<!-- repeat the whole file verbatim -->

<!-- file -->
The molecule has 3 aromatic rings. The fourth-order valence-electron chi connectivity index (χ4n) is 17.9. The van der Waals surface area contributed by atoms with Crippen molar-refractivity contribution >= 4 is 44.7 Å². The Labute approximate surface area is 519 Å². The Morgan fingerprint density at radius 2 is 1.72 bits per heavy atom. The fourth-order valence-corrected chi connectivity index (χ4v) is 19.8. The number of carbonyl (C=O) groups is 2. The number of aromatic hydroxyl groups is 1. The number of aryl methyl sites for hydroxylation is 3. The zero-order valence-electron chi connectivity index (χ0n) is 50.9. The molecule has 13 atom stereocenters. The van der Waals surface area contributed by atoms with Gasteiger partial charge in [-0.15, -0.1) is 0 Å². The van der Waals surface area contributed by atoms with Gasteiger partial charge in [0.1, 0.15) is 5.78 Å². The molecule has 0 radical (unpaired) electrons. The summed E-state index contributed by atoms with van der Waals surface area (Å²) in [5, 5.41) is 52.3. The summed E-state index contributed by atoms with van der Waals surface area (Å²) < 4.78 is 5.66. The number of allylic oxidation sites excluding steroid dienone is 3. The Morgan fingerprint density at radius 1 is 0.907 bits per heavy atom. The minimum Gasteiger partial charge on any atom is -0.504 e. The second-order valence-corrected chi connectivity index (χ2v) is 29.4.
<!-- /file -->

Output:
The molecule has 3 aromatic rings. The fourth-order valence-electron chi connectivity index (χ4n) is 17.9. The van der Waals surface area contributed by atoms with Crippen molar-refractivity contribution >= 4 is 44.7 Å². The Labute approximate surface area is 519 Å². The Morgan fingerprint density at radius 2 is 1.72 bits per heavy atom. The fourth-order valence-corrected chi connectivity index (χ4v) is 19.8. The number of carbonyl (C=O) groups is 2. The number of aromatic hydroxyl groups is 1. The number of aryl methyl sites for hydroxylation is 3. The zero-order valence-electron chi connectivity index (χ0n) is 50.9. The molecule has 13 atom stereocenters. The van der Waals surface area contributed by atoms with Gasteiger partial charge in [-0.15, -0.1) is 0 Å². The van der Waals surface area contributed by atoms with Gasteiger partial charge in [0.1, 0.15) is 5.78 Å². The molecule has 0 radical (unpaired) electrons. The summed E-state index contributed by atoms with van der Waals surface area (Å²) in [5, 5.41) is 52.3. The summed E-state index contributed by atoms with van der Waals surface area (Å²) < 4.78 is 5.66. The number of allylic oxidation sites excluding steroid dienone is 3. The Morgan fingerprint density at radius 1 is 0.907 bits per heavy atom. The minimum Gasteiger partial charge on any atom is -0.504 e. The second-order valence-corrected chi connectivity index (χ2v) is 29.4.